A Word… On The Journal Comic

There are lots and lots of dead strips on the internet. Most of which died quietly in the night, and thank God too (the Internet can take only so much crap). However there are some strips that died, I belive, that left us all too soon. There are strips that hammered our souls as the nails were put into its coffin; that tugged on our heart strings as it was lain into the ground; and that took a part of us with it as it was burried under the dirt. For me, Drew Weing’s The Journal Comic, was such a strip. [Direct link to comic in the title above]

When I first read it, I was in highschool dreaming about going to the Savannah College of Art and Design and it was nifty to read about someone who had graduated. That was a few years ago and I have done some growing since (you can tell because I didn’t go there), but the comic has grown with me. I can relate to so many parts of Drew’s life in my own. The funny way we talk to room mates, the way look at the world, and the way we think about comics none stop. There, I believe, inlies the genius. The entire comic was a model of perfection because it was so universal. Each strip was cute and funny. Though I never did have a belly laugh during the 4 seperate occasions that I read his archive, I always did really enjoy reading about Drew’s life. He was not a rich man nor was he terribly dashing or interesting, but there was so much funny in his life. Funny because it was all true. It was all commonplace. We have all been down the roads his comic has shown, and there is a real beauty in that.

So, Drew Weing, if you are reading I say unto thee: please please please PLEASE return to us our beloved journal comic. Resurect this lost love of the Internet ages that we might find joy in your [our] commonplace again.

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5 thoughts on “A Word… On The Journal Comic

  1. The Journal Comic was one of the first comics I stumbed on once I got past the initial Penny Arcade/PvP introduction to the medium. I always thought Drew\’s style was excellent and he did a lot to keep me insprired in the early days of my comic whether he knew it or not. We exchanged e-mails once. I never brought it up to him.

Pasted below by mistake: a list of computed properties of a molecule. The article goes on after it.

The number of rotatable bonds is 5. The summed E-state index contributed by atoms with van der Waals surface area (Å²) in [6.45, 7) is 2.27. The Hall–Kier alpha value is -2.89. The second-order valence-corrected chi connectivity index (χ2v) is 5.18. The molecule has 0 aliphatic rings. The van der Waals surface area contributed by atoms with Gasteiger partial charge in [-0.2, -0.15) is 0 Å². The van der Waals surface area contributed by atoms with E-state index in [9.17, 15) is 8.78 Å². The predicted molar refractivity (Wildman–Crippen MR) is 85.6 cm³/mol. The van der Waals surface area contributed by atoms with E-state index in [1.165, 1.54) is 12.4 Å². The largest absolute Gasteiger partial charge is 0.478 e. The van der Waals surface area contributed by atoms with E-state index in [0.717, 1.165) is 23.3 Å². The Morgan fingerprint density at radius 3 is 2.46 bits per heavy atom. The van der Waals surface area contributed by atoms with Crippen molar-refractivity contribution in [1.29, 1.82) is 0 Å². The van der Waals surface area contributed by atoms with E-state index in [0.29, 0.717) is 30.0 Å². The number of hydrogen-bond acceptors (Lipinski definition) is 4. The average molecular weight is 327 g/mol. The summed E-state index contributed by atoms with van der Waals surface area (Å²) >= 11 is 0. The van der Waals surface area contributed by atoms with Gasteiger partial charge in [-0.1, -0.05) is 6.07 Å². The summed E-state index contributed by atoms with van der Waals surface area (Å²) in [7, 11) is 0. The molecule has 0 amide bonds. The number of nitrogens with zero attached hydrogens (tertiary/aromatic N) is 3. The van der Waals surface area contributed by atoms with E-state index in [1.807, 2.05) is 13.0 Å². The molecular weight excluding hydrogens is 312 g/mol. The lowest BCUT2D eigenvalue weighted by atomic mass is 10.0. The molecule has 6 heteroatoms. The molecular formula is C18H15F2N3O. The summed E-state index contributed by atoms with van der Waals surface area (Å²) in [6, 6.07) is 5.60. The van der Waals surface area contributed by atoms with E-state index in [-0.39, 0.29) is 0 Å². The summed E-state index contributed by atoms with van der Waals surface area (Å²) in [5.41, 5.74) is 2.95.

I used to check his web site often after he ended it hoping there would be the odd update here or there. Alas, nothing new.

    On the one hand I think it\’s good that he\’s moved on to new projects. It seems like if he stayed with The Journal Comic it could have been popular for years.

    But you can tell by his work that he\’s too creative to settle into a groove.

    I haven\’t visited his site in a while. Thanks for reminding me about it!

  2. But you can tell by his work that he\’s too creative to settle into a groove.

    That\’s for sure.

    I\’d rather see a creator hopping from project to project rather than watching them driving a concept into the ground. But that\’s just me, I guess.

  3. That\’s true. Driving into the ground is never good, but one of the purities of the journal comic is that the concept is nigh-impossible to run into the ground.

    Kudos to Drew on his bigger and better projects, and I wish him luck. I hope however he might be able to perhaps resurect the journal comic as a side thing. It doesn\’t take TOO too much concentration as far as I know.

  4. I love TJC, and I think I preferred his original personal style to this old-fashioned looking comics he\’s making now. I dunno. His own style seemed so fresh in comparison.

    Although I have to say, his attention to detail in Set to Sea is highly impressive.

    Maritza
    CRFH.net

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